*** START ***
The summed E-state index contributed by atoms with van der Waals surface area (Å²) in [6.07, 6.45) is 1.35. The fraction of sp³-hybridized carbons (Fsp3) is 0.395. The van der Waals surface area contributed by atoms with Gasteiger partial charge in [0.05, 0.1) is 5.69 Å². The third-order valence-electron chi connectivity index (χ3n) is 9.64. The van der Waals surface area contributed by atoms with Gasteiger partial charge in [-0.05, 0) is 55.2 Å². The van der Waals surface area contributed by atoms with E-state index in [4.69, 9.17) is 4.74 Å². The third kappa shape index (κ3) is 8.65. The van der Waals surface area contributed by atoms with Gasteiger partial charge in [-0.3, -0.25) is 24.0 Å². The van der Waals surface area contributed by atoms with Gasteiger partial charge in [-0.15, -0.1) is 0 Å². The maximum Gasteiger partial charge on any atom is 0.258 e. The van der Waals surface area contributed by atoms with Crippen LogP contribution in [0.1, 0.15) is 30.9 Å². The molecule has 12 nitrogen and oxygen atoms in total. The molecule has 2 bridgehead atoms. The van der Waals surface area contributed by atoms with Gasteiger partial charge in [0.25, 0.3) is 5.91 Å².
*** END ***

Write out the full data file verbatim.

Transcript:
The summed E-state index contributed by atoms with van der Waals surface area (Å²) in [6.07, 6.45) is 1.35. The fraction of sp³-hybridized carbons (Fsp3) is 0.395. The van der Waals surface area contributed by atoms with Gasteiger partial charge in [0.05, 0.1) is 5.69 Å². The third-order valence-electron chi connectivity index (χ3n) is 9.64. The van der Waals surface area contributed by atoms with Gasteiger partial charge in [-0.05, 0) is 55.2 Å². The van der Waals surface area contributed by atoms with E-state index in [4.69, 9.17) is 4.74 Å². The third kappa shape index (κ3) is 8.65. The van der Waals surface area contributed by atoms with Gasteiger partial charge in [-0.3, -0.25) is 24.0 Å². The van der Waals surface area contributed by atoms with Gasteiger partial charge in [-0.15, -0.1) is 0 Å². The maximum Gasteiger partial charge on any atom is 0.258 e. The van der Waals surface area contributed by atoms with Crippen LogP contribution in [0.1, 0.15) is 30.9 Å². The molecule has 12 nitrogen and oxygen atoms in total. The molecule has 2 bridgehead atoms. The van der Waals surface area contributed by atoms with Gasteiger partial charge in [0.25, 0.3) is 5.91 Å².